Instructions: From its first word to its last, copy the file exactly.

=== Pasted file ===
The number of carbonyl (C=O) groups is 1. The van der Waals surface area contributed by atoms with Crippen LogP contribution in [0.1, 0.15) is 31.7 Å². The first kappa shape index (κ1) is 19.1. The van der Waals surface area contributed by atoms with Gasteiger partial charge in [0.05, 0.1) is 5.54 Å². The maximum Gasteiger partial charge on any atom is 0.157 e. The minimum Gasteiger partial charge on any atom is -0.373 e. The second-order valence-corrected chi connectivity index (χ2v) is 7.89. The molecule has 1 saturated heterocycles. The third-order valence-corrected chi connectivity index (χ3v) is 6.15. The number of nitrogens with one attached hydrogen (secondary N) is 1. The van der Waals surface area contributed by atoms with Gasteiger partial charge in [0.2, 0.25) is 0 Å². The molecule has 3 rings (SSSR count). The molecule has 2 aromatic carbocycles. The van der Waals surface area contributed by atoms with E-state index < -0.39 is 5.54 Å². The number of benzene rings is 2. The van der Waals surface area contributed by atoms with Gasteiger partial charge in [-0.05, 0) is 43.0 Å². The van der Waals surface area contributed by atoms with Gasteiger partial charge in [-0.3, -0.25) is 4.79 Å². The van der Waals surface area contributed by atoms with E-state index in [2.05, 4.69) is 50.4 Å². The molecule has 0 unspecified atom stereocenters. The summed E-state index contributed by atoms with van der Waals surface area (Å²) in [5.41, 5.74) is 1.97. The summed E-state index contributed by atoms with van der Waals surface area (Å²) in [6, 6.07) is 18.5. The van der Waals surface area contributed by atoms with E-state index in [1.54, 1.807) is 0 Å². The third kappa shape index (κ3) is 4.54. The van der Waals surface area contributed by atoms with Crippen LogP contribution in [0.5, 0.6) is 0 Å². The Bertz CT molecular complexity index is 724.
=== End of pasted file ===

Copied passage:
The number of carbonyl (C=O) groups is 1. The van der Waals surface area contributed by atoms with Crippen LogP contribution in [0.1, 0.15) is 31.7 Å². The first kappa shape index (κ1) is 19.1. The van der Waals surface area contributed by atoms with Gasteiger partial charge in [0.05, 0.1) is 5.54 Å². The maximum Gasteiger partial charge on any atom is 0.157 e. The minimum Gasteiger partial charge on any atom is -0.373 e. The second-order valence-corrected chi connectivity index (χ2v) is 7.89. The molecule has 1 saturated heterocycles. The third-order valence-corrected chi connectivity index (χ3v) is 6.15. The number of nitrogens with one attached hydrogen (secondary N) is 1. The van der Waals surface area contributed by atoms with Gasteiger partial charge in [0.2, 0.25) is 0 Å². The molecule has 3 rings (SSSR count). The molecule has 2 aromatic carbocycles. The van der Waals surface area contributed by atoms with E-state index < -0.39 is 5.54 Å². The number of benzene rings is 2. The van der Waals surface area contributed by atoms with Gasteiger partial charge in [-0.05, 0) is 43.0 Å². The van der Waals surface area contributed by atoms with Gasteiger partial charge in [-0.3, -0.25) is 4.79 Å². The van der Waals surface area contributed by atoms with E-state index in [2.05, 4.69) is 50.4 Å². The molecule has 0 unspecified atom stereocenters. The summed E-state index contributed by atoms with van der Waals surface area (Å²) in [5.41, 5.74) is 1.97. The summed E-state index contributed by atoms with van der Waals surface area (Å²) in [6, 6.07) is 18.5. The van der Waals surface area contributed by atoms with E-state index in [1.54, 1.807) is 0 Å². The third kappa shape index (κ3) is 4.54. The van der Waals surface area contributed by atoms with Crippen LogP contribution in [0.5, 0.6) is 0 Å². The Bertz CT molecular complexity index is 724.